In this special episode, prepared for their 50th anniversary, ESO is looking at one of the greatest quests that astronomers have pursued over the centuries: the search for life in the Universe. ESO has played an important role in this exciting journey. Scroll down for video
Fix your camera to a tripod and you can record graceful trails traced by the stars as planet Earth rotates on its axis. If the tripod is set up at ESO’s La Silla Observatory, high in the Atacama desert of Chile, your star trails would look something like this. Photographer: Alexandre Santerne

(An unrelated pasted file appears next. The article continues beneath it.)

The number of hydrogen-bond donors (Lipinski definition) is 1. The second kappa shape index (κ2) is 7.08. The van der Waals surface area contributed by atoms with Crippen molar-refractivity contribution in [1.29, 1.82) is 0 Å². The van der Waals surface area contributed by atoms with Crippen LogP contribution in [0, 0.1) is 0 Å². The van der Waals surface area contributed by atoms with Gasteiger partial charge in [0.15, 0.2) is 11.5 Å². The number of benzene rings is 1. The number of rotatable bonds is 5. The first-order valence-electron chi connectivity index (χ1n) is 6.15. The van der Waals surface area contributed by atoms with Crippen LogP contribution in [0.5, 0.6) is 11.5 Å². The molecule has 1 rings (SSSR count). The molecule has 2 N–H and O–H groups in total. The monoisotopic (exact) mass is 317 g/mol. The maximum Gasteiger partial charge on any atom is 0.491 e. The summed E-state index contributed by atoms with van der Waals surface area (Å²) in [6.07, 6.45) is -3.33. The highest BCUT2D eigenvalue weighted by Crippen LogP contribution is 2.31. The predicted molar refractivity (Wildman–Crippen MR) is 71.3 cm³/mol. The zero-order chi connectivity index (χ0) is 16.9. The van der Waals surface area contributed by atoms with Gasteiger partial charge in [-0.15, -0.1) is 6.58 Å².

Astronomers using ESO’s world-leading exoplanet hunter HARPS have today announced a rich haul of more than 50 new exoplanets, including 16 super-Earths, one of which orbits at the edge of the habitable zone of its star. By studying the properties of all the HARPS planets found so far, the team has found that about 40% of stars similar to the Sun have at least one planet lighter than Saturn.
The stars rotate around the southern celestial pole during a night at ESO’s La Silla Observatory in northern Chile. The fuzzy parts in the trails on the right are due to the Magellanic Clouds, two small galaxies neighbouring the Milky Way. image credit: Iztok Bončina/ESO